At the northern most extreme of the Andean mountain chain, Venezuela presents a variety of highlands folk music different from the traditional form heard throughout the mountainous regions of Bolivia, Peru and Ecuador. Rather than the bamboo pan pipe, Venezuelan natives use traditional flutes. The commonplace charango guitar, so visible in areas like the Bolivian altiplano, is also absent.

On Margarita Island, a Venezuelan Caribbean resort destination, the local music, Polo Margariteno, is strummed on mandolins. Elsewhere, Afro-Cuban tropical music has a large following. For almost half a century, a band called Billo's Caracas Boys has been a respected exponent of the tropical sound, while bassist Oscar De Leon's salsa group is one of the movement's hottest attractions today.

Even Venezuela's historically close relationship with the Dominican Republic has produced a hybrid--a continental version of the island nation's native music, the merengue, only rendered quite differently in a brisk 5/4 rhythm. Add to all the jazzy, sophisticated style called onda nueva (new wave), largely the invention of national symphony director Aldemaro Romero in the late 1960s, and a picture emerges of a country with an abundance of musical expressions.

Yet it is the image of the harpist and the deceptively complex rhythms of the joropo, pasaje and gaita that most successfully capture the eseence of the Venezuelan musical personality. When Carlos Guedes combined the folkloric music of his country with jazz and improvisational music, a wealth of new possibilities opened up. But it wasn't easy, and there were some who looked upon his new venture as a kind of heresy.

"When I was 13, a friend played a jazz recording for me by Oscar Peterson (the famous Canadian pianist)," Carlos says today. "When I heard that music, I said, 'Wow. This is excellent!' I loved the harmonies, and I said to myself, 'This is what I want to play.'"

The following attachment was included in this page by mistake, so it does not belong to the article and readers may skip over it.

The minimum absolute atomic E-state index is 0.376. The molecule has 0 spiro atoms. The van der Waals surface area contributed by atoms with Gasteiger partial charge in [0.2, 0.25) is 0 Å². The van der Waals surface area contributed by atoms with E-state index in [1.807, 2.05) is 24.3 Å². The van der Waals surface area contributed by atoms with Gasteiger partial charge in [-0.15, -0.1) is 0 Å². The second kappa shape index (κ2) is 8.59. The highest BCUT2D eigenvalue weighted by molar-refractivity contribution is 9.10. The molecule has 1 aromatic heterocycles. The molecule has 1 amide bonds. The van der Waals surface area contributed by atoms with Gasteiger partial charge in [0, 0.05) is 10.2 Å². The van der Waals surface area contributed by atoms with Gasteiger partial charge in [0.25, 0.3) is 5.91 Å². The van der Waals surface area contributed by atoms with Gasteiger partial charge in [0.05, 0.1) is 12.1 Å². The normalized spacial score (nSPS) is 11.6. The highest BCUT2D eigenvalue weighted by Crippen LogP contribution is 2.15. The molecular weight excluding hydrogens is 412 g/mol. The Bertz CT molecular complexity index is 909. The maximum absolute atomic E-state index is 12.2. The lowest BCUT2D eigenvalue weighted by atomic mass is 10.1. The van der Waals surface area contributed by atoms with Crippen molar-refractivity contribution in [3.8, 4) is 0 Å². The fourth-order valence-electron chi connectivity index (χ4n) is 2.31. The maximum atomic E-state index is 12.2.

But his chosen instrument, the llanera harp, posed strong limitations. Being diatonic (tuned to one key), he could not modulate from one key to another, and could not create the harmonies he heard on recordings by Peterson, Keith Jarrett, Chick Corea and other jazzmen. Finally, exposure to the music of French jazz violinist Jean-Luc Ponty in the mid '70s galvanized his concept. "I really liked Ponty because he had converted an acoustic instrument into an electric instrument." Today, Guedes' wooden harp, essentially a folk instrument, has been electrified to capture the best of both worlds.

In 1981, Guedes travelled to the U.S. to continue his formalized study of music--first at the University of Nebraska and later at North Texas State. Initially, he had planned to attend the internationally famous jazz college in Boston, the Berklee School of Music, but learned to his great dismay, that it had no jazz harp program. When he attempted to seek out Dorothy Ashby, the long reigning queen of the small jazz harp colony in the U.S., he learned that the musician had passed away just months earlier.

By the time he travelled to Germany on tour in 1983, his skills were equal to Switzerland's world renowned harpist, Andreas Vollenweider, one of the cronwed princes of the New Age movement.